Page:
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4.6 out of 5 stars
16
4.6 out of 5 stars
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on 22 October 2010
This is a gem of an album that still sounds great 27 years (really?) later...
Great pop songs, wonderful musicianship, superb arrangements and fantastic production. Definitely the high point of Mr. Heyward's career.

There isn't a duff track on here and the high points are many and varied. My personal favourite parts include:
- the wonderful acoustic guitar twiddles that change from left to right in Blue Hat...
- the 'rap' at the end of On a Sunday
- the stirring string arrangement at the end of Club Boy at Sea (and the way the whole track starts slow and reaches a crescendo is just gorgeous)
- the piano parts in Whistle...
- the jazz intro/outro to Kick of love
- the strings on the Day it Rained...

This reissue is up the usual Cherry Red standards. I have bought the various resissues of this album over the years and they have managed to dig up a gem that has not appeared before (to my knowledge) in Love Sublime on a Sunday the reworked version of On A Sunday plus the whole of the live In Concert broadcast (quite good renditions of various Heyward/Haircut songs).

Well worth rediscovering this masterpiece!
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on 12 November 2010
I've done some A/B-ing with the previous versions. Overall there's quite a bit more detail, but it's annoying they've enhanced the bass so much, given it was a very dense and bass-heavy album in the first place. The treble is quite harsh too. This remaster is also A LOT louder than previous versions - some of the dynamics are badly squashed, tracks 1, 6 and 10 especially look fairly brickwalled, or at least heavily limited. Under headphones the whole thing is quite an earbleeder, though it's bearable with some EQ-ing. I also noticed a glitch on "Whistle" around 1:18. Though not bad for a modern remaster, I feel this could have turned out a bit better, especially for a recording that bears the stamp of Geoff Emerick. Having said all that, the extra studio tracks and 12" versions on the second disc are worth it IMO, not least because they sound fantastic, in fact much better than anything on the first disc. A quick analysis shows all the dynamics are intact. I'm guessing this is down to a different mastering engineer. If the first disc sounded as good as the second, this could have been a real winner.
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on 9 November 2010
Good comprehensive re-issue with excellent sleeve notes and loads of extra tracks.
The only issue I have is with the excessive compression applied to this re-master which makes it a bit tiring to listen to, and therefore I would recommend the earlier release North of a Miracle if you don't need the extra tracks as it sounds more like the original album.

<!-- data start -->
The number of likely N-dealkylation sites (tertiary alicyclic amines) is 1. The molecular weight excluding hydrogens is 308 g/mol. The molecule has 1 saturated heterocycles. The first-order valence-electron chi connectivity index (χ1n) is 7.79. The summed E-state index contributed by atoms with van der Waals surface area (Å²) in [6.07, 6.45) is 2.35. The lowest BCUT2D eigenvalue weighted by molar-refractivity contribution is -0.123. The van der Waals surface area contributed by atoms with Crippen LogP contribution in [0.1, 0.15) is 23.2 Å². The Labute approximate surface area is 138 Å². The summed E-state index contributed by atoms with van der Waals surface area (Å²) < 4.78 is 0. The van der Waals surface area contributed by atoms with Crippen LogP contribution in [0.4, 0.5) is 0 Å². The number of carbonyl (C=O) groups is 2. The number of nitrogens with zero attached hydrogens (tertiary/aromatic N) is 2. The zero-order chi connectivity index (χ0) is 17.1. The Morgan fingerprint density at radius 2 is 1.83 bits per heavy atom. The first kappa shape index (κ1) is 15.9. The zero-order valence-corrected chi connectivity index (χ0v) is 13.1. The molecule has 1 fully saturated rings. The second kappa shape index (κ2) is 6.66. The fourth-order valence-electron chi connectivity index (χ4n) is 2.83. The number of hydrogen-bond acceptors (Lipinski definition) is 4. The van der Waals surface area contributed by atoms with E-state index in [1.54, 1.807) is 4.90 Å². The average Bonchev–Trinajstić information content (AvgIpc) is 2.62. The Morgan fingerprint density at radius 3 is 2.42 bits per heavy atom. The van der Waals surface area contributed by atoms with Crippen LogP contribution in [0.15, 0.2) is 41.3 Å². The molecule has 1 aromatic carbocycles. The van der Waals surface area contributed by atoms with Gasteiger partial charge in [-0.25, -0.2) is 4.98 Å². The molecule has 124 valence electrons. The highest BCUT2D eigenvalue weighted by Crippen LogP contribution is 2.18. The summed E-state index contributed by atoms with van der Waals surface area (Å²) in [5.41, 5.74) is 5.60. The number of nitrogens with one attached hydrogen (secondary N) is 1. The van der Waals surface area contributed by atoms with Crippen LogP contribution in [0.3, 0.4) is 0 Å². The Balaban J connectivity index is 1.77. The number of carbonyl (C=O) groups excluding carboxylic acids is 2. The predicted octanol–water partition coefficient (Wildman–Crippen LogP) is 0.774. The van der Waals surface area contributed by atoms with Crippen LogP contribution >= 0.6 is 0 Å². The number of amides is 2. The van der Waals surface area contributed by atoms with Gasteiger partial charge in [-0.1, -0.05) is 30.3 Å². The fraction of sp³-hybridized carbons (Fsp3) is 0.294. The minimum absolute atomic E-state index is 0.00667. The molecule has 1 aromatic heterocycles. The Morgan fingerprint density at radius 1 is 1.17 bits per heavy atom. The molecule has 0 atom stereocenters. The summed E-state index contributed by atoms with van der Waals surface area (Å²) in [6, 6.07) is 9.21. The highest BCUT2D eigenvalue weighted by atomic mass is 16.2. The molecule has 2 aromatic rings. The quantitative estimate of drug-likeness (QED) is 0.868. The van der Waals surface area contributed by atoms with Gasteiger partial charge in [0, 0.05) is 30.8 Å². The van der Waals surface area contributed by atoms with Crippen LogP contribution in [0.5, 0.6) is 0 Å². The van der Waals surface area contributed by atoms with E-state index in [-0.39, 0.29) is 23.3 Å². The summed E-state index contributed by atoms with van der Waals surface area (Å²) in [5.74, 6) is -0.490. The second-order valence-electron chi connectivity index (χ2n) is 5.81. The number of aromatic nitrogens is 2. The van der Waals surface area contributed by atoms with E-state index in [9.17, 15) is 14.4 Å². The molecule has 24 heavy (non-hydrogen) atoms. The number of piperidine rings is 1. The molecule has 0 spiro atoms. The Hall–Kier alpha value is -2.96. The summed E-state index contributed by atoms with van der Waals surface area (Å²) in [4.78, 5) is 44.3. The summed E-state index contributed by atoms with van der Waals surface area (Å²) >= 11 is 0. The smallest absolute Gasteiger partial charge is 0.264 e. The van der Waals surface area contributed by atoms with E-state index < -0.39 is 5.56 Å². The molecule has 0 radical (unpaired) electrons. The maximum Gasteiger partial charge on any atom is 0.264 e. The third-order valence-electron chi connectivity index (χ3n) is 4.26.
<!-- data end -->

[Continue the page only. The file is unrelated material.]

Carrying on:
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on 25 April 2011
Having been a fan of Haircut 100 and Nick Heyward I had this album on vinyl from the first time round. Updating the library so that I can listen on MP3, I downloaded this album and rediscovered how good it is.

Aside from the chart releases 'Take That Situation', 'Blue Hat for a Blue Day' and 'Whistle Down the Wind' I always enjoyed the less well known tunes like 'On a Sunday' (which was released and reached #52), 'When It Started to Begin', 'Club Boy at Sea' and 'Atlantic Monday'. This version also has 7 tracks not featured on the original album including the minor hit 'Laura' released in 1985.

The mix of guitar, strings, piano and trumpets and upbeat, uplifting tunes just makes you feel good. If you own this, go and have a fresh listen. If not, go and buy it!
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on 20 November 2001
I have waited for this CD re-release for so many years. This is the perfect CD for a top down drive or a sit at home alone on a cool overcast day. When Nick Heyward left Haircut 100 this solo CD was his first release, and it is rumoured that many of the tracks were originally earmarked for Haircut 100's original follow-up to "Pelican West". (also now available as a bonus track filled re-release)This disk contains the original classic album featuring the singles "Whistle Down The Wind", "Take That Situation", and "Blue Hat For A Blue Day". There are album tracks like "When It Started To Begin" and "The Day It Rained Forever" that are as good as the singles. The CD contains hard to find bonus tracks such as the 12" mixes to "Whistle Down The Wind" and "Take That Situation", non-album single release "Laura", and B-sides "Cafe Canada", "Love At The Door", "Stolen Tears", and "Don't Get Me Wrong". Perfect grown up pop classics all!
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on 21 May 2002
Toothy grin, chunky jumpers, winsome photos in front of cricket lawns, Nick in his early Haircut 100 days always had the opportunity to wind me up. Being a Jam fan, their music to these ears, sounded tepid, ineffectual at the time. All these years later, surrounded by boring, pre-packaged boy bands, who couldn't write a good tune if it knocked them on the head, Nick's songs sound fresh, endearing, reflecting a time when pop music still had a touch of naiviete, and eccentricity.